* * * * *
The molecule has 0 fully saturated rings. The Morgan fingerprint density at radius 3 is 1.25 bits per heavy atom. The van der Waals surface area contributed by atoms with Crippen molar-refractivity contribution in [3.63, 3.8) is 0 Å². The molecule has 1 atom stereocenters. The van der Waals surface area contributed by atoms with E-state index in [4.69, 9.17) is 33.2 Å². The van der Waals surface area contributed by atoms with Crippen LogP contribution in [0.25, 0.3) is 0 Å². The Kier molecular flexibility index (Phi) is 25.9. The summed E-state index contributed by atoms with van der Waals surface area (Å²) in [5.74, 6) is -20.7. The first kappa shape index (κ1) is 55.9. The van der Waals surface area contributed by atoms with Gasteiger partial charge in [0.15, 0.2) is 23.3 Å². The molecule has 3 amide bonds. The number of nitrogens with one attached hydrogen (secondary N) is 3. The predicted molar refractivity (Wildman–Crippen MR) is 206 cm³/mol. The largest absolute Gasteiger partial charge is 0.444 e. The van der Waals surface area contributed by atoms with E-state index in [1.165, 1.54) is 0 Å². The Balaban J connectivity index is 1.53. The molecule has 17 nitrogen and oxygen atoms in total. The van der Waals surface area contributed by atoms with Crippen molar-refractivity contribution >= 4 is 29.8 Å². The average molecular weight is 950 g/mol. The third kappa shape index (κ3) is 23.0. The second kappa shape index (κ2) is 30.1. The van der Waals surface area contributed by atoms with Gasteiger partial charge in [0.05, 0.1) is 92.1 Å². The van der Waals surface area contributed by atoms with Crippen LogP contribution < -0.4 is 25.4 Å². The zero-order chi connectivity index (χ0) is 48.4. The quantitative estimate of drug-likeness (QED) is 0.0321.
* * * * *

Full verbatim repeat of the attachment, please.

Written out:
The molecule has 0 fully saturated rings. The Morgan fingerprint density at radius 3 is 1.25 bits per heavy atom. The van der Waals surface area contributed by atoms with Crippen molar-refractivity contribution in [3.63, 3.8) is 0 Å². The molecule has 1 atom stereocenters. The van der Waals surface area contributed by atoms with E-state index in [4.69, 9.17) is 33.2 Å². The van der Waals surface area contributed by atoms with Crippen LogP contribution in [0.25, 0.3) is 0 Å². The Kier molecular flexibility index (Phi) is 25.9. The summed E-state index contributed by atoms with van der Waals surface area (Å²) in [5.74, 6) is -20.7. The first kappa shape index (κ1) is 55.9. The van der Waals surface area contributed by atoms with Gasteiger partial charge in [0.15, 0.2) is 23.3 Å². The molecule has 3 amide bonds. The number of nitrogens with one attached hydrogen (secondary N) is 3. The predicted molar refractivity (Wildman–Crippen MR) is 206 cm³/mol. The largest absolute Gasteiger partial charge is 0.444 e. The van der Waals surface area contributed by atoms with E-state index in [1.165, 1.54) is 0 Å². The Balaban J connectivity index is 1.53. The molecule has 17 nitrogen and oxygen atoms in total. The van der Waals surface area contributed by atoms with Crippen molar-refractivity contribution >= 4 is 29.8 Å². The average molecular weight is 950 g/mol. The third kappa shape index (κ3) is 23.0. The second kappa shape index (κ2) is 30.1. The van der Waals surface area contributed by atoms with Gasteiger partial charge in [0.05, 0.1) is 92.1 Å². The van der Waals surface area contributed by atoms with Crippen LogP contribution < -0.4 is 25.4 Å². The zero-order chi connectivity index (χ0) is 48.4. The quantitative estimate of drug-likeness (QED) is 0.0321.